Peloton's customer acquisition strategy is also of interest. The firm is not just dependent on selling expensive hardware. Peloton's digital subscription lets customers work out without owning Peloton gear. The app-based classes cost less than the hardware/connected fitness option, and they offer running, yoga, etc. Underlying is the assumption that people who use the app, are more likely to eventually get the tread, row, or bike. The community, the Leaderboard, the lifestyle, are all compelling magnets. Of course, once a customer buys the connected equipment, they are often locked-in, as well as generate higher revenue.
Per the company's annual report (10k, 2022):
Peloton Digital is included with all Connected Fitness Subscriptions. As of June 30, 2022, 71% of our Members on Connected Fitness Subscriptions used Peloton Digital to supplement their workout regimen. Peloton Digital also helps us attract new Connected Fitness Subscriptions by serving as an acquisition tool for new Members.
Of course, the app as a stand-alone subscription service could develop into its own growth opportunity. After all, recurring subscription revenue carries wider profits margins and does not require the costly, fastidious delivery of heavy equipment. The higher the number of prospects willing to use Peloton Digital content on non-Peloton hardware, the larger the potential install base or TAM and the opportunity for monetization. The integrated hardware (Connected Fitness) user experience in the premium segment of the marketplace is but one customer profile/user case. Essentially, Peloton is creating a multiple-segment/price-entry subscription modality to broaden market adoption and ultimately accelerate the top line. Pre-owned rentals, expanded retail strategy (Hilton, Dick's Sporting Goods, Peloton store on Amazon, etc.), are part of the strategy and only for starters. Peloton has a vast pool of monetization opportunities ahead if it wishes [on-screen advertising, sponsorships, events, healthy food, beverages, vitamins and supplements, shopping (expanded apparel, accessories, equipment, etc.), dating app, international, corporate, lifestyle, and more.)] Sky is the limit.
Let's proceed with a simple sum-of-the-parts framework approach. Peloton has a money-losing hardware segment and a gross profit generating subscription-based business. Let's assign a zero value to the hardware segment; right now, it's about fair. Subscription-based businesses à la Netflix or Spotify and other group peers trade at an average of (5 to 5.5) x EV/gross profit multiple. Assign a 2023 gross profit of $1 billion to Peloton's subscription business for 2023 (it was $272.8 million in 1Q FY'23) and you get yourself a $5.25 billion Peloton enterprise value with 380 million shares outstanding, or around $14 per share, just about 40% above current price. Adjust for net cash, which is not expected to be much of a contributor at all (if it's not negative!) if you must.
But then there are a number of ways these numbers can get upgraded, and the stock see a major rerating. As suggested above, gross profit may get multiple boosts through major revisions of sales trajectories (as is made clear above), while SG&A-type cost-cutting programs are well on their way, and they seem to be gaining significant traction already. As growth trajectories evolve, so may the valuation multiple. Sentiment on Peloton is horrific, contributing to the current depression, to the point that issuing a buy rating nearly feels scary. The global economic outlook (rising interest rates, inflation, geopolitical conundrums, etc.) sure does not help. Long-duration stocks, i.e., with positive operating cash flow expected in the distant future, suffer most.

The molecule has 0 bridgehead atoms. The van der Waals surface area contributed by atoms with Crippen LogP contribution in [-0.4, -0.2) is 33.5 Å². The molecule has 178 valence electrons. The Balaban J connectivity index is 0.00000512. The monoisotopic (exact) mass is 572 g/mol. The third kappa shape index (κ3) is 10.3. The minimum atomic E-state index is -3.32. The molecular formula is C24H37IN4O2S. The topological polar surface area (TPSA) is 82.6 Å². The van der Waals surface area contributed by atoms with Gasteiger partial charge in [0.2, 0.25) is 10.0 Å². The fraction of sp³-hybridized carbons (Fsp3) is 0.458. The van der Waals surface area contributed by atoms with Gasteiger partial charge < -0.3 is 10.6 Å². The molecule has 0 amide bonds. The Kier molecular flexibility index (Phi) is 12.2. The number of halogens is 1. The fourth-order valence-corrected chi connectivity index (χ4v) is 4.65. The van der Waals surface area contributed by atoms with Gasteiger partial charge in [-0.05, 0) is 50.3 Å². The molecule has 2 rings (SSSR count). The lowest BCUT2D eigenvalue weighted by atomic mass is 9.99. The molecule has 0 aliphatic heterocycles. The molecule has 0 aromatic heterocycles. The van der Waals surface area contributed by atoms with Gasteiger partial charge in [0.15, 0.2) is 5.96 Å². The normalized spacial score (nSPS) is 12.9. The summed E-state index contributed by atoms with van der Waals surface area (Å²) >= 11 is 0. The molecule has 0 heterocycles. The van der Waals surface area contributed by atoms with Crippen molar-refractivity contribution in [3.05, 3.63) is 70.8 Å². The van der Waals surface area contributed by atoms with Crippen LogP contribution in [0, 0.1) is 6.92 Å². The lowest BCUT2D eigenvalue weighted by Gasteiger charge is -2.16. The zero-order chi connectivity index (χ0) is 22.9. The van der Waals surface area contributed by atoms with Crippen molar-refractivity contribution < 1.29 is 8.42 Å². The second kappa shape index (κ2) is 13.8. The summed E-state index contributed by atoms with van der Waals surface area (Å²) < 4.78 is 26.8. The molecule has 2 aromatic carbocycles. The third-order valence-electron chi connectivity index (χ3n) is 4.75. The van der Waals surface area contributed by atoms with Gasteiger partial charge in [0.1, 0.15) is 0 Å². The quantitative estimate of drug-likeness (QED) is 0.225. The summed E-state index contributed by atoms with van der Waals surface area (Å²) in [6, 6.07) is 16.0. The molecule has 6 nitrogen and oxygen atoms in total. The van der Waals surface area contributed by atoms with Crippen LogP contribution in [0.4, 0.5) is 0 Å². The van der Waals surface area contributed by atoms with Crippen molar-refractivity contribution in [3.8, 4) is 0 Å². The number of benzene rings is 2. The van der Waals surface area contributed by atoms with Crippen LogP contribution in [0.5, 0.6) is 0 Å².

What if the hardware business can flip back to gross margin positive? There sure is potential for the market to assign greater value to the segment. Essentially, though, valuing Peloton at a low multiple (similar to exercise equipment companies) is inadequate.
Peloton is a contrarian call, thus makes for a risky investment, no doubt about it. High risk, high reward, as they say.
As in any major turnaround, execution is key, and the current CEO has sure inherited a mess. Boosting sales, gross margins, and operating cash flow, continuing to fight churn (check out Facebook's Marketplace, lots of Peloton gear for sale there, it's always too much), and reaching profitability, require solid management. The development of an economic moat is admittedly instrumental to all of the above; it thus remains one of Peloton's key opportunities - and risks.
The firm has a first-mover advantage, leading market position, and brand recognition. Its integrated platform including connected fitness subscription and mobile app solutions, give it a competitive advantage versus traditional fitness products, services, and vendors. But the firm must still contend with various sources of competition (see above for detail).
Supply chain, sourcing, manufacturing, logistics, product quality and safety, market vision and product innovation, sales and marketing, technology, and brand reputation, all carry major opportunities, and risks as well.
Peloton also competes for talent in technology, media, fitness, supply chain, logistics, retail, marketing, finance, legal, etc.
Finally, Peloton must overcome risks of legal proceedings, regulatory investigations, and governmental inquiries that could trigger major expenses, divert management's attention, and materially harm financial and operating results.
Peloton may constitute a significant wealth creation opportunity for long-term investors. The firm qualifies as:
Solid appreciation potential exists within the next five years but this is a contrarian, thus by definition risky, investment. Bullish investors should start accumulating decisively. The more cautious ones - i.e., those waiting for greater visibility into Peloton's future top line, cash flow, and earnings - might prefer to dollar average.
This article was written by
Disclosure: I/we have a beneficial long position in the shares of PTON either through stock ownership, options, or other derivatives. I wrote this article myself, and it expresses my own opinions. I am not receiving compensation for it (other than from Seeking Alpha). I have no business relationship with any company whose stock is mentioned in this article.